Multi-media Communication & Presentation

You and Your Audience

Sharing information in a public venue

Whichever stage you’re in, beginner or experienced presenter, you can always use (a little or maybe even a “lottle”) help. For first timers, maybe it’s a lot of audience analysis and building an appealing, effective presentation. For the more experienced, it might be followup and feedback and some new tips and material to freshen your presentation.

Five basic steps for a successful presentation.

1. Identify and Define Your Audience. This is rather like target marketing for business. Consider age, location, common interests, needs, goals, preferred presentation techniques and tools. For example, with older people hearing and eyesight play a major factor. Don’t use small handout material (that will take their attention from you while you’re speaking – project images onto a large screen behind you). And use a mike, don’t depend on people hearing you at the back of the room. A young, hip, sophisticated audience will expect a fast pace, lots of technical tools, like internet, hand-held devices.

2. Prepare a presentation directed toward your specific audience. Ask how long you have for your presentation, then build an outline that will fit your time frame. Write your commentary and select visual aids that will help you follow it. Use rough notes while presenting, but don’t have it so complete that you end up reading rather than speaking. A little spontaneity is good. Too much is not. Practice keeping to your timeline, so you don’t wander off into tangential topics. Allow time for questions and answers, but be prepared to limit Q&A sessions so you don’t run out of time. Get all your tools together, and if someone is helping you with a projector, or sound system, or other device, they should practice with you.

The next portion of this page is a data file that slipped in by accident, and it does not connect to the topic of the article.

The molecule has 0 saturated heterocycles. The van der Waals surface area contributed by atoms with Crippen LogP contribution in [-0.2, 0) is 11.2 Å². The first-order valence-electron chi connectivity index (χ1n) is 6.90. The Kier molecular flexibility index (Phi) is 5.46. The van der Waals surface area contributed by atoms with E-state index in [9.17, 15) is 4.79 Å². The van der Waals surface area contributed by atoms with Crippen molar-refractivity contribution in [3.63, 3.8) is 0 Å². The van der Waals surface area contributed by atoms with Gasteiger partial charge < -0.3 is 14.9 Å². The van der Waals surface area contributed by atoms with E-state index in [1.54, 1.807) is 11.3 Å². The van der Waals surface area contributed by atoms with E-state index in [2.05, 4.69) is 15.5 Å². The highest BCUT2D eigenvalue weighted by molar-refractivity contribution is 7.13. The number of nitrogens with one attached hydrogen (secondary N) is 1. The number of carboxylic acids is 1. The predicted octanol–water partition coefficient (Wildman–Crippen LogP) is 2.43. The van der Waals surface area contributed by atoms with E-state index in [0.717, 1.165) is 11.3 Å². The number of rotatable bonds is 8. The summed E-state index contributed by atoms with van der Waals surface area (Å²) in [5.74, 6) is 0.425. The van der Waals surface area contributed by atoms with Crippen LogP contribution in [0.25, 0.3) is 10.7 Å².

3. Be comfortable and confident when presenting. Discuss your introduction ahead of time with the person introducing you. At the event, wear something that won’t make you too hot (think sweat stains…), too cold (think blue lips, teeth chattering), or cause discomfort when moving around (high heels, tight clothes, throat-choaking tie or scarf). And dress (up or down) to suit your audience. If using a mike, hold it close enough to be heard, but don’t swallow it or cover up your face. If there will be windows behind you, ask that the blinds be closed, especially if you are using a projector and screen. Get there early. Setup all audio and visual aids well ahead of time and test them. Allow time, once set up, to leave the premises to relax a little. Be on time when you return. (And if you had something to eat, check your teeth!) When speaking, move around, talk to and make eye contact with your audience. Use gestures to illustrate a point. Take questions, give quick concise answers. STICK TO YOUR TIMETABLE. And finish on time!

4. Follow-up and review the presentation. Generally, we will attend your presentation, help with any part of it (such as handling the projector or sound system), and give you confidence. Consider us your  cheerleading squad! After your presentation, we will then meet with you to critique your performance. During a “Play-back Review”, we will make suggestions for improvements and offer praise where it went well. (No matter what you said, who you said it to, and how you said it, there is always room for improvement.) Together we can figure out how it might be improved, what worked and what didn’t, what could be added next time to make it better.

5. Pre- and Post-event Publicity. Promotion ahead of the event to increase audience awareness and attendance. Post-event coverage which will help you get more offers for future public presentations. We will help with graphic, visual, and audio publicity. This might include newspaper articles, radio or tv announcements (the latter with a short video clip of you), uTube, Facebook, Twitter, or other Social Media announcements.